- By Dana Sparks
Sharing Mayo Clinic: Fetal surgery sets the stage for a healthy birth
Diagnosed with a life-threatening condition at 20 weeks gestation, Xavier Sorying underwent an innovative operation while in utero that helped him overcome his birth defect.
Xavier Sorying is a calm, smiley 7-month-old who seldom fusses and recently discovered his voice. His baby squeals and babble, and even his cries, delight his parents, Melissa and Ben Sorying. They also reassure the couple that despite a troubled start, their son is healthy.
Before Xavier was born, his diaphragm — the muscle that separates the abdomen from the chest — developed a hole. As a result, his abdominal organs moved into his chest cavity, pushing aside his heart and restricting his lung development.
Called congenital diaphragmatic hernia, or CDH, the rare condition affects roughly 1 in 2,000 infants. It put Xavier at risk for a slew of life-threatening complications, including underdeveloped lungs, pulmonary hypertension, gastrointestinal disorders and failure to thrive.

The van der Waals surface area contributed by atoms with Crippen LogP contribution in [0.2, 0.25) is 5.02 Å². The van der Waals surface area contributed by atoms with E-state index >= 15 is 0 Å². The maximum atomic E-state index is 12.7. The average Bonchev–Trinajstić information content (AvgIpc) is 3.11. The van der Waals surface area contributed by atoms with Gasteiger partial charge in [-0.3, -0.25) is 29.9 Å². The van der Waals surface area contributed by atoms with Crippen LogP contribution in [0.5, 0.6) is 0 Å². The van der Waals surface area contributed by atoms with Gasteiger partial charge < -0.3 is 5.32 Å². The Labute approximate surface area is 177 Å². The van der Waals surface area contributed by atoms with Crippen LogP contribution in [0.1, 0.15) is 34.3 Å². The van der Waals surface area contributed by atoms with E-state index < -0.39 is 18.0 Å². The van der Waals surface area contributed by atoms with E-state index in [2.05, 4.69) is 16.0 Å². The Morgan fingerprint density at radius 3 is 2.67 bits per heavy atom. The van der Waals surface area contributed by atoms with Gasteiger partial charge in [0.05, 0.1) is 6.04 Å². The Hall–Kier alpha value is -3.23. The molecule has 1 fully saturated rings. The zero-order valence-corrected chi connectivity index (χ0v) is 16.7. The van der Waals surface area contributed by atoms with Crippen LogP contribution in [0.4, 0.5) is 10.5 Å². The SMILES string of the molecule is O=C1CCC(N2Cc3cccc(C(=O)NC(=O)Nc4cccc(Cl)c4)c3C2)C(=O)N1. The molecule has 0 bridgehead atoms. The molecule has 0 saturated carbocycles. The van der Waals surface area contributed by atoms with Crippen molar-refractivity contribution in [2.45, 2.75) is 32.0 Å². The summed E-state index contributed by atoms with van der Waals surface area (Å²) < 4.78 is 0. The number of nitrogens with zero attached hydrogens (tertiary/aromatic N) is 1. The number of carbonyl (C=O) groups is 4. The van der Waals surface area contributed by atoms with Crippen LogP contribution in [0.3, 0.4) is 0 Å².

"It was scary," Melissa says. "There was a lot of stress and crying."
As devastated as Melissa and Ben were when they learned of their baby's diagnosis at Melissa's 20-week ultrasound, the couple, who live in Detroit Lakes, Minnesota, were given a glimmer of hope. Specialists in the Fetal Diagnostic and Intervention Center at Mayo Clinic’s Rochester campus were pioneering a treatment as part of a clinic trial that would allow Xavier's lungs to grow and develop, improve his chance of survival, and minimize future complications from his condition.
Two months later, Melissa and Xavier underwent a fetal surgery known as fetoscopic endoluminal tracheal occlusion, performed under the direction of Rodrigo Ruano, M.D., Ph.D., in Mayo Clinic's Department of Obstetrics and Gynecology.
"It still blows my mind that he went through all of that so quickly, and here we are, seven months later, and he's growing and healthy," Melissa says. "You wouldn't even think that he had CDH until you see his scar. He's doing everything like a normal baby should." Read the rest of the story.
This article originally appeared on the Sharing Mayo Clinic blog.